UNIVERSITY OF PENNSYLVANIA - AFRICAN STUDIES CENTER
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IRIN Emergency Update No. 18 on Eastern Zaire (11-12 November 1996)
The front line has moved west of Mugunga camp towards Sake, with rebels firmly in control of immediate access to the camp. The NGO American Refugee Committee (ARC), who received a report from personnel passing from Sake to the camp yesterday, say there are refugees in the camp. Rebels are allowing some people out of the camp. A member of ARC told IRIN that a first hand account of access to the camp indicated that "the front line appears to have passed behind the camp". From Sake, rebels have erected road blocks towards Mugunga.
The ADFL are treating the camp as a "prohibited zone", refusing local people, journalists and aid workers access west of Goma town. The road from Mugunga camp, west of Goma town, towards Sake is mined, with one blast yesterday causing several deaths. It is not known whether mines are only on the road (further into the interior) or whether the perimeters of the camp have also been mined. ARC reports that Mugunga hospital is still functioning.
A Zairean Minister denounced the cross-border UN mission yesterday - described by the UN only as a "first step" - as a violation of its territorial integrity. Reuters reported Zairean Information Minister Boguo Makele saying that the mission represented "a violation of our territorial integrity" and that aid should be distributed to refugees within Rwanda. United Nations Secretary-General Boutros-Boutros Ghali talked to Zaire's prime minister, Kengo Wa Dondo, by telephone yesterday (Monday November 11) and said the Prime Minister was "willing to cooperate with the United Nations to facilitate the provision of humanitarian assistance". UN Humanitarian Coordinator for the Great Lakes Region, Sergio Vieira de Mello, was informed, so as to facilitate UN cross-border assessment missions from Rwanda.
Political discontent in Zaire and the civil war makes obtaining permission from Kinshasa difficult, particularly as it is unclear who has the power and influence to enforce decisions in the east. The Secretary-General had given the go-ahead to proceed with yesterday's cross-border missions despite Zaire's reluctance to give permission.
UNICEF says it is planning an airlift to Kisangani, organised via Kinshasa with the Ministry of Health. A preparatory mission to Kisangani was delayed in Kinshasa yesterday. UNICEF aims to preposition 100 tons of relief supplies in Kinshasa and then move supplies forward to Kisangani for displaced people. UNICEF's Zaire director Steve Allen reported there are some 60,000 displaced persons at Lubutu, southeast of Kisangani, the vast majority of whom are probably Zaireans (AFP). He said they had probably walked up to 2-300 kilometers, some starting off in very poor condition. UNICEF wants to reactivate health clinics and centres in the area, where local staff try to continue work.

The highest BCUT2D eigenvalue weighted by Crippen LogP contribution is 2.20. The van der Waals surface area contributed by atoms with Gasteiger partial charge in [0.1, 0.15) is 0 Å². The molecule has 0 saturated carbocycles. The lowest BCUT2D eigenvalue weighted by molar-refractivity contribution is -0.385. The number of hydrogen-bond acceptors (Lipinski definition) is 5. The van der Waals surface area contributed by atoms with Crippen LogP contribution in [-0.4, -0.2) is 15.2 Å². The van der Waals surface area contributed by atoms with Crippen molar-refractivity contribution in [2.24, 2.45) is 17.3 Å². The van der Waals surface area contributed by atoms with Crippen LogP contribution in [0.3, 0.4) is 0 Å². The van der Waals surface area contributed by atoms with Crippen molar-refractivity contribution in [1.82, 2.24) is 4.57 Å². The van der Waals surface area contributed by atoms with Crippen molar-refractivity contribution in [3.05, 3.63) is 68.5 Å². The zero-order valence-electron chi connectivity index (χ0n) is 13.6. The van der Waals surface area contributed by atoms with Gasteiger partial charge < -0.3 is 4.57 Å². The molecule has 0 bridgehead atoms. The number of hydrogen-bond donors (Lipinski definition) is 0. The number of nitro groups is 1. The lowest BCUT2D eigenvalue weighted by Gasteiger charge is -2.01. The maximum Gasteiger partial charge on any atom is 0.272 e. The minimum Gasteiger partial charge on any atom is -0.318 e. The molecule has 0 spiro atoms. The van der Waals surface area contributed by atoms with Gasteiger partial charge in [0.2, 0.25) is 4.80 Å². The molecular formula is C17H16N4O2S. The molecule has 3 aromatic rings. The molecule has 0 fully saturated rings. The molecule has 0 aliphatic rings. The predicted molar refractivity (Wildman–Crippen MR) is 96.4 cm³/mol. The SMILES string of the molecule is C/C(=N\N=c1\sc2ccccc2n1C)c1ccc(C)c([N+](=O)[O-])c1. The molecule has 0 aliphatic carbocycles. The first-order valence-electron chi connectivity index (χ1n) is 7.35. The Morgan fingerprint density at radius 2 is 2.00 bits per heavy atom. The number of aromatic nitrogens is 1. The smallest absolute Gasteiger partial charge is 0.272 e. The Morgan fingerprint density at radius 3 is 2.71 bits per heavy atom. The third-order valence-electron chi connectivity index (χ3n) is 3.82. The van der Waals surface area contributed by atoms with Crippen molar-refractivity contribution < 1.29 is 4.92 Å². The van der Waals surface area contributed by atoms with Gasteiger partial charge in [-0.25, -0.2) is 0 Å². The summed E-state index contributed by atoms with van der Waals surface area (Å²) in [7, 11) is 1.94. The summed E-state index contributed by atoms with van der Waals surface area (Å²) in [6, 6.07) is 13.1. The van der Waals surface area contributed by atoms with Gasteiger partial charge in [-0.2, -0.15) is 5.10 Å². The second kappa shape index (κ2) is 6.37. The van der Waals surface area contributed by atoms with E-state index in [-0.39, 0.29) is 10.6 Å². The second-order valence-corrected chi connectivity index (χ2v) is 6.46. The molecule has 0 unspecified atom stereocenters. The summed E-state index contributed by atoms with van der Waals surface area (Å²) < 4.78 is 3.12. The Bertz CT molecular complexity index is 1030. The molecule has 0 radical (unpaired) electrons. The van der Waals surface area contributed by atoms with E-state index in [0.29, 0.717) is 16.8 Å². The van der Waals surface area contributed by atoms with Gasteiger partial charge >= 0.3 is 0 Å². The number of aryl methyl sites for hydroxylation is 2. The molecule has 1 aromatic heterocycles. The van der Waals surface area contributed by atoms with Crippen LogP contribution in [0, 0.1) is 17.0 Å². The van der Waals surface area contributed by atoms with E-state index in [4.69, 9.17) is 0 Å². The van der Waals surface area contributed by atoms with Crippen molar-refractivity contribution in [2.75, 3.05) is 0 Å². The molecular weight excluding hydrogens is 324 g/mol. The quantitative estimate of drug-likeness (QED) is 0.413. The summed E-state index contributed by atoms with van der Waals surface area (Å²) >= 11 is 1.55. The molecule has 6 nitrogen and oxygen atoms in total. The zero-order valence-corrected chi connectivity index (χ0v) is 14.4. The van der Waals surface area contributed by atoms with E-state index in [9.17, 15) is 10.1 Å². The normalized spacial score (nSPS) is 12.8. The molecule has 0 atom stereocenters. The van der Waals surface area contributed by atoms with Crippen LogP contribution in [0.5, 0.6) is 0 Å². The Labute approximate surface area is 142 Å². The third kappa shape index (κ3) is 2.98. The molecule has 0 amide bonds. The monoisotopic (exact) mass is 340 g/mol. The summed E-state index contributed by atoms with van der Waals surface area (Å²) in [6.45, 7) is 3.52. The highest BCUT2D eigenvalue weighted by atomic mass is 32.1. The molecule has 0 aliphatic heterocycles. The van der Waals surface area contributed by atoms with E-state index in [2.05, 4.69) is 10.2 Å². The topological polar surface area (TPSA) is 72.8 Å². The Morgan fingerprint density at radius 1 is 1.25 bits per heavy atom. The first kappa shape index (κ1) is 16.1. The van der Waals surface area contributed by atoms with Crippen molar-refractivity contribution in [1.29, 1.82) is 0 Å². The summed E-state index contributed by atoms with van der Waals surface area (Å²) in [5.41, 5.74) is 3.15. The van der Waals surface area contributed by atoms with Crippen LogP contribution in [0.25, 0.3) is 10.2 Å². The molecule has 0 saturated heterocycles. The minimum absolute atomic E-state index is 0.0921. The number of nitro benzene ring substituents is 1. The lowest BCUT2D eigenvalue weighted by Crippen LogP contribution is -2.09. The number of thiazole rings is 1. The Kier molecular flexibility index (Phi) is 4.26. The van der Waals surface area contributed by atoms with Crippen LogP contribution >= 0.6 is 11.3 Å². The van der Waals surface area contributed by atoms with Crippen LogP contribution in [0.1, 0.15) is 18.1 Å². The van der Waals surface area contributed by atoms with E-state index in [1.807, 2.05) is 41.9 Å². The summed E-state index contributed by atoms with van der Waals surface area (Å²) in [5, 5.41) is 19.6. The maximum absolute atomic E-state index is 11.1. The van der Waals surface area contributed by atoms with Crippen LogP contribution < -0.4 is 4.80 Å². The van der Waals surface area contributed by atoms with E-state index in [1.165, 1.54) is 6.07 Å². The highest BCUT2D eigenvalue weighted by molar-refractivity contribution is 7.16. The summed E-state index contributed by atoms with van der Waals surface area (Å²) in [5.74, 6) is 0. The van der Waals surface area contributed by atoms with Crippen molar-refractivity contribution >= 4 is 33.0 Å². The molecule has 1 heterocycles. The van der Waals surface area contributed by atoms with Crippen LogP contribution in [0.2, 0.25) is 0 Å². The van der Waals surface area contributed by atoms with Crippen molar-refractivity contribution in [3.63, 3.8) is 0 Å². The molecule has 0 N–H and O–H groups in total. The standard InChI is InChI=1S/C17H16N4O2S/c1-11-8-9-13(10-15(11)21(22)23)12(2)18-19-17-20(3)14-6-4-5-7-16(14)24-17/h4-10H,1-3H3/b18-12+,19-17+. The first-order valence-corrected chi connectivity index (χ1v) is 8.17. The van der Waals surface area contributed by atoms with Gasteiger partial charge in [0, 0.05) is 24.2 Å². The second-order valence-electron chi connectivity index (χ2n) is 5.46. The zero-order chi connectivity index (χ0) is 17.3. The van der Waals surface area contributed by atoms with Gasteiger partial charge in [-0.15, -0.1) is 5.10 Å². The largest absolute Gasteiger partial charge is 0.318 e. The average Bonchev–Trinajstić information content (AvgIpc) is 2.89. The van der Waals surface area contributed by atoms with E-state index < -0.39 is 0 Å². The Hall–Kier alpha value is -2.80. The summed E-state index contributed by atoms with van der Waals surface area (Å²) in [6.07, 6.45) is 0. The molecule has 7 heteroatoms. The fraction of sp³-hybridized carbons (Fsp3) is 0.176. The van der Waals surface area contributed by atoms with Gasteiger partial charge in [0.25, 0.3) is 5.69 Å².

Aid representatives in Nairobi say that despite the recent, limited moves into eastern Zaire, there is no indication of where the bulk of some 1.2 million refugees are. No satellite images have been made public; and concentrations of refugees in jungle and forest areas are invisible to aerial surveys.
Scores of French soldiers are reported to have arrived in Brazzaville, the Congolese capital, neighbouring Zaire. AFP reports they have been deployed in response to unrest in Kinshasa. AFP also reports that Congolese President Pascal Lissouba yesterday met the ailing President Mobutu of Zaire at his French Riviera villa.
Six trucks of supplies were brought in with the UN assessment mission to Goma yesterday for delivery to local hospitals. The UN convoys, along with those of NGOs were taken to the local stadium and obliged to remain there pending a meeting with a rebel "technical committee". UN Deputy Humanitarian Coordinator Martin Griffiths, with the UN team and an NGO representative, talked to rebel spokesman Laurent Kabila about access and monitoring of distributions. UN officials emphasised to Kabila that humanitarian assistance in Eastern Zaire did not constitute recognition of the rebels, and said that there should be no rejection of international civil servants (UN staff) who have previously worked in the area. Since Friday, there have been reports that the rebels and the Rwandan Government were refusing access to personnel and some aid agencies who had previously worked in eastern Zaire.
A second mission into Bukavu was composed of UNICEF, UNHCR, WFP and DHA, and met a representative of the ADFL. The UN team explained the need to do further assessment missions, and get guarantees from the ADFL on safety and access. The rebels are eager for supplies to get to local people and the internally displaced. UN missions are expected to try for cross-border access again today.
[IRIN Note: UNICEF is seeking CVs of qualified candidates immediately available for short term assignments in Information (Nairobi) and Programme Coordination (Kigali). Please contact by e-mail: Violet.Waweru@unicef.unon.org, fax: +254 2 622681, PO Box 44145 Nairobi.]
Nairobi, 12 November 1996, 10:25 GMT
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Date: Tue, 12 Nov 1996 13:24:54 +0300 (GMT+0300) From: UN DHA IRIN - Great Lakes <email@example.com> Subject: Zaire: IRIN Update 18 on Eastern Zaire for 11-12 Nov 1996 96.11.12 Message-ID: <Pine.LNX.3.91.961112131810.17104Qfirstname.lastname@example.org>
Editor: Ali Dinar, email@example.com